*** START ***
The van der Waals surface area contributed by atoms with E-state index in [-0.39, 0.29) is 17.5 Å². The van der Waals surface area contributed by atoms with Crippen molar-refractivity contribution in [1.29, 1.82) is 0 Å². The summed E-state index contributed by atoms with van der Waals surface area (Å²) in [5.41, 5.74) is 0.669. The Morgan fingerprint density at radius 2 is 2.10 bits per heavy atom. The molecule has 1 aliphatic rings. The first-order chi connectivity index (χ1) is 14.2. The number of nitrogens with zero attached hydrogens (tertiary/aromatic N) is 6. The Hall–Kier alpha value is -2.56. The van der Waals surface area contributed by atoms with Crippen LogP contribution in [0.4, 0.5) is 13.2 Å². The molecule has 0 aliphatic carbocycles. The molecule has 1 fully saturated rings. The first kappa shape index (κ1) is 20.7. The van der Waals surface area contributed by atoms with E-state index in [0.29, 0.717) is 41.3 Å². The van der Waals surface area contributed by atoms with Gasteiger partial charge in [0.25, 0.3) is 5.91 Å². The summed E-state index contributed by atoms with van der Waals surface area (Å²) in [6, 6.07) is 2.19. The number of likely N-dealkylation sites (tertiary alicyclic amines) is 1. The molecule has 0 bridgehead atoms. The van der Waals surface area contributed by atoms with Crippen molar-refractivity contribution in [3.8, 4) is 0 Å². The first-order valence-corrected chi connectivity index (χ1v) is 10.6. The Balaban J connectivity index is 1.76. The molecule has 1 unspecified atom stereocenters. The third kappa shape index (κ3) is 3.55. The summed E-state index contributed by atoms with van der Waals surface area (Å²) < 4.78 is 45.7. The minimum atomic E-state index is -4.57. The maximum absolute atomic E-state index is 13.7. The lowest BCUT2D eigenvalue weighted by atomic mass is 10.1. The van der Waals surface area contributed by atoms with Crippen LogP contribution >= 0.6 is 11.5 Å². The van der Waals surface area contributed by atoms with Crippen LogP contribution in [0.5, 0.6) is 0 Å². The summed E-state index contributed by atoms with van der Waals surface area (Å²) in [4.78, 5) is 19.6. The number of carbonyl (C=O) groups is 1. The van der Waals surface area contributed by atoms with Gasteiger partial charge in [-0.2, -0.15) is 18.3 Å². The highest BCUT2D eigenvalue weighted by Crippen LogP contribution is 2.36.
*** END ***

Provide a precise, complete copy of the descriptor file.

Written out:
The van der Waals surface area contributed by atoms with E-state index in [-0.39, 0.29) is 17.5 Å². The van der Waals surface area contributed by atoms with Crippen molar-refractivity contribution in [1.29, 1.82) is 0 Å². The summed E-state index contributed by atoms with van der Waals surface area (Å²) in [5.41, 5.74) is 0.669. The Morgan fingerprint density at radius 2 is 2.10 bits per heavy atom. The molecule has 1 aliphatic rings. The first-order chi connectivity index (χ1) is 14.2. The number of nitrogens with zero attached hydrogens (tertiary/aromatic N) is 6. The Hall–Kier alpha value is -2.56. The van der Waals surface area contributed by atoms with Crippen LogP contribution in [0.4, 0.5) is 13.2 Å². The molecule has 0 aliphatic carbocycles. The molecule has 1 fully saturated rings. The first kappa shape index (κ1) is 20.7. The van der Waals surface area contributed by atoms with E-state index in [0.29, 0.717) is 41.3 Å². The van der Waals surface area contributed by atoms with Gasteiger partial charge in [0.25, 0.3) is 5.91 Å². The summed E-state index contributed by atoms with van der Waals surface area (Å²) in [6, 6.07) is 2.19. The number of likely N-dealkylation sites (tertiary alicyclic amines) is 1. The molecule has 0 bridgehead atoms. The van der Waals surface area contributed by atoms with Crippen molar-refractivity contribution in [3.8, 4) is 0 Å². The first-order valence-corrected chi connectivity index (χ1v) is 10.6. The Balaban J connectivity index is 1.76. The molecule has 1 unspecified atom stereocenters. The third kappa shape index (κ3) is 3.55. The summed E-state index contributed by atoms with van der Waals surface area (Å²) < 4.78 is 45.7. The minimum atomic E-state index is -4.57. The maximum absolute atomic E-state index is 13.7. The lowest BCUT2D eigenvalue weighted by atomic mass is 10.1. The van der Waals surface area contributed by atoms with Crippen LogP contribution >= 0.6 is 11.5 Å². The van der Waals surface area contributed by atoms with Crippen LogP contribution in [0.5, 0.6) is 0 Å². The summed E-state index contributed by atoms with van der Waals surface area (Å²) in [4.78, 5) is 19.6. The number of carbonyl (C=O) groups is 1. The van der Waals surface area contributed by atoms with Gasteiger partial charge in [-0.2, -0.15) is 18.3 Å². The highest BCUT2D eigenvalue weighted by Crippen LogP contribution is 2.36.